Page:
How gratitude changed my mindset

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I have been working on a project for the past six months. 

I’ve spent almost ever waking hour, when not at the gym, working on this project. The process was a source of energy and light for me, a place where I could bring my creativity and a way to work through some of the grief I’ve experienced in recent months. 

I was cruising along, checking off boxes and getting things done, until my godfather unexpectedly passed away in April. I took a week off and went home to Pennsylvania for the funeral. I thought I’d continue to work on my project while I was home during my down time. 

But instead, I got nothing done. 

By the time I got back to Maine, my self-imposed deadline had passed and I found myself sitting down everyday, trying to force myself to finish. Then I found myself avoiding the entire process in ways that I hadn’t done before - I was watching Netflix, reading a book, checking social media - avoiding the entire thing. 

The soundtrack was playing in my head. I have always, always, always struggled to finish creative projects. All I could think was well, here I go again.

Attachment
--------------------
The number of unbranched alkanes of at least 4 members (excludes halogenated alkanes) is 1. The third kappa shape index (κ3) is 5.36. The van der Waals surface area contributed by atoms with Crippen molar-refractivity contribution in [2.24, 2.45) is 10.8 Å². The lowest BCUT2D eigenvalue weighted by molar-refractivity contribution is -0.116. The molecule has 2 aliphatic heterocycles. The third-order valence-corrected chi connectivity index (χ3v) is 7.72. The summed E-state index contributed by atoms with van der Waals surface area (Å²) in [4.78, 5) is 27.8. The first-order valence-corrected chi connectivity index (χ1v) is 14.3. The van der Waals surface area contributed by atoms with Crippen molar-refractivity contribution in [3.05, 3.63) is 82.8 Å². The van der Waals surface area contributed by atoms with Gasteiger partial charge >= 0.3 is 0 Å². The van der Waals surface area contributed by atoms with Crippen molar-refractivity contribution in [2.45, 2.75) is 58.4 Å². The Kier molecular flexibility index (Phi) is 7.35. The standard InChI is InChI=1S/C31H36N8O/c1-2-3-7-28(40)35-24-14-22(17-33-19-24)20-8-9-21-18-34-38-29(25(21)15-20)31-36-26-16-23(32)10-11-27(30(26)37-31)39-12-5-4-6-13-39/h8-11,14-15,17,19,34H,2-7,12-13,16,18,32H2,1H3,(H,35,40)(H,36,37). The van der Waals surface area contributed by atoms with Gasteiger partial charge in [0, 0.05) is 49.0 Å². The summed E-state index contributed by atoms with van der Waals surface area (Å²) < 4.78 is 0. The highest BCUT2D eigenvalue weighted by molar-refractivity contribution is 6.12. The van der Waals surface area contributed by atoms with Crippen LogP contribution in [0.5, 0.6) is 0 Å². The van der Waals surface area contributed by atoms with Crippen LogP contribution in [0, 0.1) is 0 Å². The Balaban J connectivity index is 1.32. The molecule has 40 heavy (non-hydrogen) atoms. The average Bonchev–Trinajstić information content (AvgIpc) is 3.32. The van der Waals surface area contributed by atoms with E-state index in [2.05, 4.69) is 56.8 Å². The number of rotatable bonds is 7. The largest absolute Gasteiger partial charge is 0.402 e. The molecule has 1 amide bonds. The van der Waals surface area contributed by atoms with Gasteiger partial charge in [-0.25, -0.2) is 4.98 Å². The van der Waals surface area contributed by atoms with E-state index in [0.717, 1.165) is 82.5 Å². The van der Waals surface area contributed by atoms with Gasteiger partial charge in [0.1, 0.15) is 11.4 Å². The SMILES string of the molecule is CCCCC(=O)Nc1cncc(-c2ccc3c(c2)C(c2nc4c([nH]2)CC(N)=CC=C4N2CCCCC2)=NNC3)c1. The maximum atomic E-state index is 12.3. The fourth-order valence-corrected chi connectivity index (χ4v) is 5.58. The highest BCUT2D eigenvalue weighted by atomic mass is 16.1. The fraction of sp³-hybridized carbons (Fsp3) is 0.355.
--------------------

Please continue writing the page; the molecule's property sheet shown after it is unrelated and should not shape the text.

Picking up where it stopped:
And not in that good "Whitesnake" kind of way. 

I have a therapist I work with and whom I trust a great deal and out of desperation, I asked her for some advice. I didn’t need a pep talk, I didn’t need anyone to cheer me on or tell me I could do it. That wasn’t going to motivate me. I’m not wired like that.

So that’s not what she said.

She offered this quote from Nina Simone “You have to learn to get up from the table when love is no longer being served.”

She suggested that sometimes it is us who is no longer serving love to ourselves - and she reminded me to not come back to the table until I could sit with love and gratitude for the process of creation I’d begun in the first place. 

It’s a nice thought. And while I could appreciate it intellectually, emotionally I was thinking something more like:

“Son of a *&^^%$%*&^^%*&(.”

I just want to finish what I set out to finish. But without a better idea, I followed her advice and stepped away from the process. 

I let go of my self-imposed deadline. 

I had to. 

And that was difficult. It took a great deal of energy for me to let go of my expectations. It hasn't been easy. I still felt awful that I'd already missed my self-imposed deadline; that I already let myself down.

But I stepped away from the process. Instead of avoiding the work - I let myself work on other creative things.  

I worked on gratitude - on being thankful for the process of creating. Sometimes I could genuinely be thankful. And sometimes I was begrudgingly thankful.  

I tried to flip the script from "here I go again" to "let it be." 

Because the Beatles. 

Easier said than done. 

We do what we can to move our own needle forward. 

Whether it's for a personal project, nutrition plan, or fitness. We do the best we can with what we've got. 

Even if it's only a little bit at a time. 

But if we can just let go, even a little bit, of those inner expectations, the world opens up for life to unfold naturally, in a way that isn't forced.